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The Voc-Ed Makeover

Advocates of vocational education say they're creating a pathway for students to leapfrog the low-skill, low-pay jobs that greet many traditional high school grads.
Advocates of vocational education say they're creating a pathway for students to leapfrog the low-skill, low-pay jobs that greet many traditional high school grads.

Vocational education has long had a bad rap in the U.S. For years, voc-ed was written off as Plan B for underachieving kids. But the idea of using high school to better prepare students for a changing workforce has undergone a slow and subtle transformation.

For one, it's not called voc-ed anymore. It's career technical education, and the tent's bigger than it used to be. CTE isn't just about auto repair or construction. Career-tech programs across the country are also preparing kids for jobs in fields like health care, design, engineering, and early childhood education.

Career tech has a big champion in President Obama. Just today, he's delivering the commencement address at Worcester Technical High School in Worcester, Mass. It used to be the city's lowest performing high school and ranked among the lowest performing technical or vocational schools in the state. Now it's lauded by top education officials for its sophisticated, school-to-work system.

"This school struggled not too long ago. It had a rich history but became maybe a little bit obsolete, a little behind the times," Education Secretary Arne Duncan said in a visit to Worcester Tech several years ago. "But this school has demonstrated that children, regardless of whether or not you were born with a silver spoon in your mouth, regardless of what your parents' income is, that students can be extraordinarily successful if adults as a team – not as a school, but an entire community – rally behind them."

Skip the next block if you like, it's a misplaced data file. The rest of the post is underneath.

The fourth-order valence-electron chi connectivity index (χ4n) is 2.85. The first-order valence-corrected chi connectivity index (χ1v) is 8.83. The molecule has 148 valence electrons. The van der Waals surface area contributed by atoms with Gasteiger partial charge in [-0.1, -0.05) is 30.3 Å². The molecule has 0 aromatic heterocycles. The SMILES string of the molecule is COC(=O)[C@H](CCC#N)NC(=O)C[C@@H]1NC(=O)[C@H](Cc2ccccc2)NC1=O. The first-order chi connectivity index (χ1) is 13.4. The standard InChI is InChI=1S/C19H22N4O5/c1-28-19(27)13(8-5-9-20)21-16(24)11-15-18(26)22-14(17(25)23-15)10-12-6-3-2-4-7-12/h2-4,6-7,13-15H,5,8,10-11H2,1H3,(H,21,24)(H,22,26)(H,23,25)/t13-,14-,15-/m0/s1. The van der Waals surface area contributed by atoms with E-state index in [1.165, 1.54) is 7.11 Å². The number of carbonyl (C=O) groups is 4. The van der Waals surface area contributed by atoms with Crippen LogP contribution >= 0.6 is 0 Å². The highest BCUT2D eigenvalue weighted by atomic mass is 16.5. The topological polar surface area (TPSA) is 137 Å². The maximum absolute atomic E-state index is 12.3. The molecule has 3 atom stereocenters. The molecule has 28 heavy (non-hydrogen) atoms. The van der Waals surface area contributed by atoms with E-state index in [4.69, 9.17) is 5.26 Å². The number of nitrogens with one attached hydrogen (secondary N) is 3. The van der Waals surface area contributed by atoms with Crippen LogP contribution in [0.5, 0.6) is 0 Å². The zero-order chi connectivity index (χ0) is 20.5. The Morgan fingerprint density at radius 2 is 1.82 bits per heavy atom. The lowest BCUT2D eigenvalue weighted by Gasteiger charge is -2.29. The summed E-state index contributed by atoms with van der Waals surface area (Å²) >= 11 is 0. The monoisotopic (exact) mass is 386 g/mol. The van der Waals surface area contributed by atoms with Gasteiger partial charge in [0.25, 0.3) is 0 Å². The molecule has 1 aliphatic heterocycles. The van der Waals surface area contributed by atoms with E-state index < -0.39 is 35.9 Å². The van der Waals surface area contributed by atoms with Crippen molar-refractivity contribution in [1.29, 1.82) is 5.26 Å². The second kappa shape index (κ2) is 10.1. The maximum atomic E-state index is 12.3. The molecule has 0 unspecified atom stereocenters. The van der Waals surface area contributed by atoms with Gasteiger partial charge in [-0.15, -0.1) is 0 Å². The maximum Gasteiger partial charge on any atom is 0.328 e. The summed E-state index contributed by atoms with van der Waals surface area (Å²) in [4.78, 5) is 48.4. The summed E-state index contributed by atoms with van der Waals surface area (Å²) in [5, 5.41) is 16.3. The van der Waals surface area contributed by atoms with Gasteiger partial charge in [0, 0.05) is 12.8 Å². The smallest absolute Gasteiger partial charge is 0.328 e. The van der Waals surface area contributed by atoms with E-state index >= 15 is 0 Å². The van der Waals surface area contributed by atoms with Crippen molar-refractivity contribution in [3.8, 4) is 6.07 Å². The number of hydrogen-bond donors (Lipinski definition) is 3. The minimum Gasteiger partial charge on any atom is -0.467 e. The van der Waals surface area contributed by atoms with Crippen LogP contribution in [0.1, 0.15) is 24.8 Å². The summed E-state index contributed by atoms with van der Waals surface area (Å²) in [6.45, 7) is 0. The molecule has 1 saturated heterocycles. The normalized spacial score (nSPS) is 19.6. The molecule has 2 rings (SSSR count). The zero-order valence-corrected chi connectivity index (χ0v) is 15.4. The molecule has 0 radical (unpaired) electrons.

Kids aren't just being educated at schools like Worcester Tech. They're being engaged. Alison Fraser, author of a Pioneer Institute study of vocational-technical schools in Massachusetts, found that the dropout rate at the state's CTE programs in 2011 was half the dropout rate at its regular/comprehensive high schools.

Worcester Tech's dropout rate in the 2010-2011 school year was just 0.5 percent, while the district-wide dropout rate for the seven high schools in Worcester was 3.7 percent. And the Massachusetts statewide average was 2.7 percent.

Despite the success of schools like Worcester Tech, it's been a long slog for CTE back to relevance.

"For very understandable historical reasons, vocational education carries a certain type of stigma in the United States," says Robert Schwartz, who heads the Pathways to Prosperity Project at Harvard's Graduate School of Education.

"While we've always had pockets of excellence," Schwartz says, "for a lot of kids vocational education became a kind of dumping ground, a place you send kids who you didn't think had academic potential and you need to keep them in school."

Detractors of the CTE model see it as an acknowledgement of defeat. And they worry that, if students focus on a narrow set of technical skills, they'll miss out on bigger things – like literacy, math, and history – that will serve them well in the long run.